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10) The Country of Ice Cream Star by Sandra Newman

Release Date: February 10, 2015
The world has been devastated by a plague, but one woman is determined to find the cure and save the world. This post-apocalyptic novel features a young protagonist whose tenacity through danger and tragedy makes it impossible not to be drawn into her world.

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11) The Shepherd’s Crown by Terry Pratchett

Release Date: September 1, 2015
Fans of Discworld rejoiced and mourned when the final Discworld novel was released this year. When death forces Tiffany into a leadership position, she finds herself in the middle of a whole new set of problems and adventures. Simultaneously funny and serious, you won’t want to miss the final novel by Terry Pratchett.

Young Adult

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12) Carry On by Rainbow Rowell

Release Date: October 6,2015
With the best of all things love, magic, and adventure, Rainbow Rowell continues in the tradition of Harry Potter to present a world of teenagers discovering themselves. Jump into the Watford School of Magicks and follow Simon Snow as he adventures through his final school year.

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13) The Thing About Jellyfish by Ali Benjamin

Release Date: September 22, 2015
A finalist for the National Book Award, Ali Benjamin weaves a breathtaking story about dealing with tragedy and exploring imagination. In this debut novel, Suzy struggles to understand her best friend’s accidental death by drowning and latches onto the theory of a jellyfish sting. Beautiful and painful, you can’t help but be captivated by Suzy as Benjamin weaves her story together.

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14) All the Bright Places by Jennifer Niven

Release Date: January 6, 2015
Two people meet on the edge of a ledge – literally. Jennifer Niven crafts a tale of two teenagers who find one another at the end of hope and walk forward together. Compared to The Fault in Our Stars, Niven’s novel paints a beautiful picture of a fragile love in the midst of difficult times.

Mystery & Thriller

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15) Girl Waits with Gun by Amy Stewart

Release Date: September 1, 2015
If you want a feisty woman in an unexpected setting, Girl Waits with Gun is exactly what you’ve been waiting for. Chosen by multiple sources as a best book to read in 2015, this powerhouse of a novel is based on a true story about a female deputy sheriff who will go to great lengths to defend her family. Constance Kopp is a force to be reckoned with, and we are just along for the ride in this entertaining new crime novel.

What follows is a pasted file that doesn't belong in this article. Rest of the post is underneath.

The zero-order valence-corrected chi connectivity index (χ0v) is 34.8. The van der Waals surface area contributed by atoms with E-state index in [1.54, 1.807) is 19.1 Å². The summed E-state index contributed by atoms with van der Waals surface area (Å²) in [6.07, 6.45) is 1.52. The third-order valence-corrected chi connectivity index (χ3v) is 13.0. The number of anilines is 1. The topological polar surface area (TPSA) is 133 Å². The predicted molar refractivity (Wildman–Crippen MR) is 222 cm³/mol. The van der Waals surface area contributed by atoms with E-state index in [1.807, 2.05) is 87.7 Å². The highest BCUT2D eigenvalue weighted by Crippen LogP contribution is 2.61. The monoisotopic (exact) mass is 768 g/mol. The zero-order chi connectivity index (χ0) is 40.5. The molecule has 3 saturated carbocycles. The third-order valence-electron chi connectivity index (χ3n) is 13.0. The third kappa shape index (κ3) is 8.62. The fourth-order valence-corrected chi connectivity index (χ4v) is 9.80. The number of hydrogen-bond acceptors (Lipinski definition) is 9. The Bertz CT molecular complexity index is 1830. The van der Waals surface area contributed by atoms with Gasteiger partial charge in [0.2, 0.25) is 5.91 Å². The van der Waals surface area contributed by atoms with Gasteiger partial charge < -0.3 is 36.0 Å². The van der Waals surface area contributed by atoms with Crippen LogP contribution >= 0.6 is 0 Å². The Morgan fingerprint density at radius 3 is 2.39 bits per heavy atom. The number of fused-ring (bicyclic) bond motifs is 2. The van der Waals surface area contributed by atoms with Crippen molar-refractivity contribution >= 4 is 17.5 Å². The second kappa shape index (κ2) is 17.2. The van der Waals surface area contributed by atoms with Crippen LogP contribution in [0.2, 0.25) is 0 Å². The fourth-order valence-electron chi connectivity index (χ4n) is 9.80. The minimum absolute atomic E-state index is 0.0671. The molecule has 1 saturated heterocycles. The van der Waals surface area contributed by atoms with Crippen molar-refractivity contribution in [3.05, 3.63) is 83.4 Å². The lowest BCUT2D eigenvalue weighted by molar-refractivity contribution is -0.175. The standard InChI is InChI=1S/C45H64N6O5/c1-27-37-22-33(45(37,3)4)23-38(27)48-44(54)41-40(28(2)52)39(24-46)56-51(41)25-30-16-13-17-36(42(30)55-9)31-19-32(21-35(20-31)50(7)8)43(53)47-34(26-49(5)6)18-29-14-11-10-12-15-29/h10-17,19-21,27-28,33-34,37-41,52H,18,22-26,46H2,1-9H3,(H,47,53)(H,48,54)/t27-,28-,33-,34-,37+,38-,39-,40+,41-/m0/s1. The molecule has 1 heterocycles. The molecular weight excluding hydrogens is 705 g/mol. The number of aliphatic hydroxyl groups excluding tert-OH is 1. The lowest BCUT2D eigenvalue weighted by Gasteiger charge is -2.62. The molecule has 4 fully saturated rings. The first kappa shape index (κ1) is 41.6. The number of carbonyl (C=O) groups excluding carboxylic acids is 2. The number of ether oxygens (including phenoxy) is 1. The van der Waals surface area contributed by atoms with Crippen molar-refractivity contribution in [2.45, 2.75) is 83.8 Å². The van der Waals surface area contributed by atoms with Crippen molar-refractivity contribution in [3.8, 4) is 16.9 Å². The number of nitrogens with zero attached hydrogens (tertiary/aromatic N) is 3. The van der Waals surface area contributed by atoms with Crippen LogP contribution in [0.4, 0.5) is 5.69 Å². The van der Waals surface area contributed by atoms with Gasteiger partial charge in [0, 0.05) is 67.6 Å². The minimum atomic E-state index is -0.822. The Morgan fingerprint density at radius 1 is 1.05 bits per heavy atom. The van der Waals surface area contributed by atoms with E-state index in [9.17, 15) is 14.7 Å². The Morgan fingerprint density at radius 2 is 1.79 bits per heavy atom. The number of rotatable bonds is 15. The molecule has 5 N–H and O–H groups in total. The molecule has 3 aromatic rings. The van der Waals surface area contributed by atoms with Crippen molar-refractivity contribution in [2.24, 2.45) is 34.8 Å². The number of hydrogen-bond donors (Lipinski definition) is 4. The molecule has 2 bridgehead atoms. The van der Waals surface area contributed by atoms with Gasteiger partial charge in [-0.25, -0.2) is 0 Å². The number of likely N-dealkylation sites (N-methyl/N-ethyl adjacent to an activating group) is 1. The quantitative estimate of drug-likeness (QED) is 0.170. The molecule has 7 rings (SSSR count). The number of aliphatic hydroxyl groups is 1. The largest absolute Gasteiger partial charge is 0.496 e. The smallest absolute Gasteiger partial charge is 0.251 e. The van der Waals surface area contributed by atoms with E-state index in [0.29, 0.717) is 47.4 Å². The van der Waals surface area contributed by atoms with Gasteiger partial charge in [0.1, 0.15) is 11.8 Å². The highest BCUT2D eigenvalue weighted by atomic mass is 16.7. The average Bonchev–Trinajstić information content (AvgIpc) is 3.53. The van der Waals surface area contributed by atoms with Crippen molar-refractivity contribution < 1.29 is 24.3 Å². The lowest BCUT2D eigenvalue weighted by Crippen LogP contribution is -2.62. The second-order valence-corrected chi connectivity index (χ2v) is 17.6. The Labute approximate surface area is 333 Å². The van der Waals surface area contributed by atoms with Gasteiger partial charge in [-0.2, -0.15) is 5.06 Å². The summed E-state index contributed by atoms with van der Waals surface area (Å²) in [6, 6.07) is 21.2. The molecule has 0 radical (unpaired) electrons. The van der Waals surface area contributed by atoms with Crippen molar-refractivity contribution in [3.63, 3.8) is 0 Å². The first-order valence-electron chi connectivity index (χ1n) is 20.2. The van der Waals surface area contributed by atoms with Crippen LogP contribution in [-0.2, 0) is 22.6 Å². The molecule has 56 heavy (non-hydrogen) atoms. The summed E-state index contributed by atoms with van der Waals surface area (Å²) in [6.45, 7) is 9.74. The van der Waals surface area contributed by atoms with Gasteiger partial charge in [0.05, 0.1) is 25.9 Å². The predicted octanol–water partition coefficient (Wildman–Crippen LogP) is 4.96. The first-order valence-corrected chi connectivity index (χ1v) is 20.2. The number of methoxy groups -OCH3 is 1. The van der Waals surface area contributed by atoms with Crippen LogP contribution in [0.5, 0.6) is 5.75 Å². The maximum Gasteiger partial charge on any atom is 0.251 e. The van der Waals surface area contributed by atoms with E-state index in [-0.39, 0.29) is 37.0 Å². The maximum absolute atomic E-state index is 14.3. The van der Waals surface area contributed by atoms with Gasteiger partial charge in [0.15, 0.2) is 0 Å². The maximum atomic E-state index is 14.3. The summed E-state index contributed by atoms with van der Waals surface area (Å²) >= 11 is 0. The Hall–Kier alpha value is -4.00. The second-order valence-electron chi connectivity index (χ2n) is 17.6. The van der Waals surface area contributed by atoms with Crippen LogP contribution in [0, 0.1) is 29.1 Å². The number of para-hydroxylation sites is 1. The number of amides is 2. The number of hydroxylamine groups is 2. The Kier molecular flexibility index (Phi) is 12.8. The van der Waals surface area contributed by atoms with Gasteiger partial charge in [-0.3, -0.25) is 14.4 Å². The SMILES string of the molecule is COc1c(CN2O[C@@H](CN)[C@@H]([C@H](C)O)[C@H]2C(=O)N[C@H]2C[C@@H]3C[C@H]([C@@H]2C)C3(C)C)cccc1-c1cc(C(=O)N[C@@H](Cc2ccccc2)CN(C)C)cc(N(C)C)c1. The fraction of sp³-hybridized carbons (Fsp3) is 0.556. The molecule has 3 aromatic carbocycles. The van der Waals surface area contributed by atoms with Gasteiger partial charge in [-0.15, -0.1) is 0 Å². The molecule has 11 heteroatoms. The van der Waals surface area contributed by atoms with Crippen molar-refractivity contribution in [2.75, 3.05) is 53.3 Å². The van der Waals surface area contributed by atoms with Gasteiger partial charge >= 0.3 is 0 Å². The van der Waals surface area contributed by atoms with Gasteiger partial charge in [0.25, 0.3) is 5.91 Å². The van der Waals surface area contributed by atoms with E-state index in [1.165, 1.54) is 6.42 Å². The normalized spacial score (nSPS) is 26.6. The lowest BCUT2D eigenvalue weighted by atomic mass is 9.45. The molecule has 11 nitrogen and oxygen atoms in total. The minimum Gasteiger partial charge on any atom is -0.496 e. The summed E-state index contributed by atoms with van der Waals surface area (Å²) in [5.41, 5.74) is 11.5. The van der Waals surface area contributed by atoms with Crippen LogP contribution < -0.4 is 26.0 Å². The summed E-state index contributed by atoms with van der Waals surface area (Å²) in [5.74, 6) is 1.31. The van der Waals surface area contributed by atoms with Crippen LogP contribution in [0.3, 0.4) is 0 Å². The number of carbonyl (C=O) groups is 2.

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16) The Crossing by Michael Connelly

Release Date: November 3, 2015
Start on the edge of your seat and don’t move because this mystery thriller by Michael Connelly will keep you there from beginning to end. Starring Harry Bosch, Connelly pulls him out of retirement…and onto the opposing team. Fans of Connelly will not be disappointed with this latest offering, and neither will fans of the mystery and suspense genre.

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17) A Head Full of Ghosts by Paul Tremblay

Release Date: June 2, 2015
Devilishly clever, don’t pick up this latest from Paul Tremblay unless you are ready for a full dose of horror. Psychological, religious, and just plain terrifying, A Head Full of Ghosts follows the story of a family whose skeletons are about to fill up the closet when they agree to feature the exorcism of their schizophrenic daughter on a reality television series. The show might not tell all, but when a writer starts asking questions fifteen years later, you can be sure that the truth will emerge.

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18) In a Dark, Dark Wood by Ruth Ware

Release Date: August 4, 2015
Debut author Ruth Ware burst onto the literary scene with a big splash with her psychological thriller this fall. In a Dark, Dark Wood is a story about a crime writer who tends to hide away from experiencing the things she writes about…until she agrees to go to the countryside for the weekend. When she wakes up in a hospital bed knowing someone is dead, her journey into the past begins in a gripping plot that has been compared to Agatha Christie.

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19) The Girl on the Train by Paula Hawkins